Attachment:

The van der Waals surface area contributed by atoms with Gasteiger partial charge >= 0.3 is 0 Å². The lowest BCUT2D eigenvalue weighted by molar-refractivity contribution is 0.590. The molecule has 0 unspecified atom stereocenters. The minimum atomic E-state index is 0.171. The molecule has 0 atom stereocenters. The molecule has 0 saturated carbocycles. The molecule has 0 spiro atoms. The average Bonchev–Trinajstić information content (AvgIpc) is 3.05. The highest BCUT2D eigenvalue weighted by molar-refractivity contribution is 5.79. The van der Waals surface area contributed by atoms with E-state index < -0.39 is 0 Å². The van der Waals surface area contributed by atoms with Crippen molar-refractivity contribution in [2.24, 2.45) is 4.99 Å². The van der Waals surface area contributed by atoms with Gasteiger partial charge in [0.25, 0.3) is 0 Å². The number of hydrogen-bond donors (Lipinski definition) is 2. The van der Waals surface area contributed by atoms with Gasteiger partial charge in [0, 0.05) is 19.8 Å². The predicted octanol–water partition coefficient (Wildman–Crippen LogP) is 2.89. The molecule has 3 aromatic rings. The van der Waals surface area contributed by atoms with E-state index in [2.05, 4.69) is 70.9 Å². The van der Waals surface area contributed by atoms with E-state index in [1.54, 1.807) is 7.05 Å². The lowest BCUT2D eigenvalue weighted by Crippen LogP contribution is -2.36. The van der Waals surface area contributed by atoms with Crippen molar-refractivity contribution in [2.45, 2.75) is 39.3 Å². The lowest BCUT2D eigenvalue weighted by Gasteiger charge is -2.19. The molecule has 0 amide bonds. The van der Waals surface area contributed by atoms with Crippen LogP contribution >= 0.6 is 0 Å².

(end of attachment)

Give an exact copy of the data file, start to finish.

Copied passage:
The van der Waals surface area contributed by atoms with Gasteiger partial charge >= 0.3 is 0 Å². The lowest BCUT2D eigenvalue weighted by molar-refractivity contribution is 0.590. The molecule has 0 unspecified atom stereocenters. The minimum atomic E-state index is 0.171. The molecule has 0 atom stereocenters. The molecule has 0 saturated carbocycles. The molecule has 0 spiro atoms. The average Bonchev–Trinajstić information content (AvgIpc) is 3.05. The highest BCUT2D eigenvalue weighted by molar-refractivity contribution is 5.79. The van der Waals surface area contributed by atoms with E-state index < -0.39 is 0 Å². The van der Waals surface area contributed by atoms with Crippen molar-refractivity contribution in [2.24, 2.45) is 4.99 Å². The van der Waals surface area contributed by atoms with Gasteiger partial charge in [0.25, 0.3) is 0 Å². The number of hydrogen-bond donors (Lipinski definition) is 2. The van der Waals surface area contributed by atoms with Gasteiger partial charge in [0, 0.05) is 19.8 Å². The predicted octanol–water partition coefficient (Wildman–Crippen LogP) is 2.89. The molecule has 3 aromatic rings. The van der Waals surface area contributed by atoms with E-state index in [2.05, 4.69) is 70.9 Å². The van der Waals surface area contributed by atoms with E-state index in [1.54, 1.807) is 7.05 Å². The lowest BCUT2D eigenvalue weighted by Crippen LogP contribution is -2.36. The van der Waals surface area contributed by atoms with Crippen molar-refractivity contribution in [2.45, 2.75) is 39.3 Å². The lowest BCUT2D eigenvalue weighted by Gasteiger charge is -2.19. The molecule has 0 amide bonds. The van der Waals surface area contributed by atoms with Crippen LogP contribution >= 0.6 is 0 Å².